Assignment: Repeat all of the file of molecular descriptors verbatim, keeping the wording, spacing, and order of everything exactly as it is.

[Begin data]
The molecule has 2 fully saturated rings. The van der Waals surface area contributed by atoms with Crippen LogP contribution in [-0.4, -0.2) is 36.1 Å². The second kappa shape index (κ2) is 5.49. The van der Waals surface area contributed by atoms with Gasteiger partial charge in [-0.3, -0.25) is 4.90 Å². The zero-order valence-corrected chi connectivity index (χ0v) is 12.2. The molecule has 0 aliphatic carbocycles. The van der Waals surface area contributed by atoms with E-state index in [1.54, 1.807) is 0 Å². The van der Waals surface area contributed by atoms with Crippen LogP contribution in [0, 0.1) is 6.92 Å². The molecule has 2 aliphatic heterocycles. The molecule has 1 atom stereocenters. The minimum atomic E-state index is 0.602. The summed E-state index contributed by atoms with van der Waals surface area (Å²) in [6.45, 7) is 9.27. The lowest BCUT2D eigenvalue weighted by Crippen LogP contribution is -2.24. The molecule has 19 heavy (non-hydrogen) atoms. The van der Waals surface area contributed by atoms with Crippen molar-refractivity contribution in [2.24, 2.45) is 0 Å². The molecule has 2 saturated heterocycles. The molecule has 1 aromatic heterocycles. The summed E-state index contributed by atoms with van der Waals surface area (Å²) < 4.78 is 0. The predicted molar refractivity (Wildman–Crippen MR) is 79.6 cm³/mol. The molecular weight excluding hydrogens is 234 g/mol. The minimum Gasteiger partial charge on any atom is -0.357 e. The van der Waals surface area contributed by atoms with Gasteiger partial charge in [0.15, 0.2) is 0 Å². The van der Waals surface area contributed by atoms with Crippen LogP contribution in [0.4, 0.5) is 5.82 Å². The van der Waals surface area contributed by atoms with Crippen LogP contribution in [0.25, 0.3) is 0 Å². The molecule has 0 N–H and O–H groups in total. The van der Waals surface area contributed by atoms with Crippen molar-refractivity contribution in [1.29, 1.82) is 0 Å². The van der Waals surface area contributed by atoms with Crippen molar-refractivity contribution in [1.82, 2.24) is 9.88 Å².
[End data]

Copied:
The molecule has 2 fully saturated rings. The van der Waals surface area contributed by atoms with Crippen LogP contribution in [-0.4, -0.2) is 36.1 Å². The second kappa shape index (κ2) is 5.49. The van der Waals surface area contributed by atoms with Gasteiger partial charge in [-0.3, -0.25) is 4.90 Å². The zero-order valence-corrected chi connectivity index (χ0v) is 12.2. The molecule has 0 aliphatic carbocycles. The van der Waals surface area contributed by atoms with E-state index in [1.54, 1.807) is 0 Å². The van der Waals surface area contributed by atoms with Crippen LogP contribution in [0, 0.1) is 6.92 Å². The molecule has 2 aliphatic heterocycles. The molecule has 1 atom stereocenters. The minimum atomic E-state index is 0.602. The summed E-state index contributed by atoms with van der Waals surface area (Å²) in [6.45, 7) is 9.27. The lowest BCUT2D eigenvalue weighted by Crippen LogP contribution is -2.24. The molecule has 19 heavy (non-hydrogen) atoms. The van der Waals surface area contributed by atoms with Crippen molar-refractivity contribution in [2.24, 2.45) is 0 Å². The molecule has 2 saturated heterocycles. The molecule has 1 aromatic heterocycles. The summed E-state index contributed by atoms with van der Waals surface area (Å²) < 4.78 is 0. The predicted molar refractivity (Wildman–Crippen MR) is 79.6 cm³/mol. The molecular weight excluding hydrogens is 234 g/mol. The minimum Gasteiger partial charge on any atom is -0.357 e. The van der Waals surface area contributed by atoms with Gasteiger partial charge in [0.15, 0.2) is 0 Å². The van der Waals surface area contributed by atoms with Crippen LogP contribution in [0.4, 0.5) is 5.82 Å². The van der Waals surface area contributed by atoms with Crippen LogP contribution in [0.25, 0.3) is 0 Å². The molecule has 0 N–H and O–H groups in total. The van der Waals surface area contributed by atoms with Crippen molar-refractivity contribution in [1.29, 1.82) is 0 Å². The van der Waals surface area contributed by atoms with Crippen molar-refractivity contribution in [1.82, 2.24) is 9.88 Å².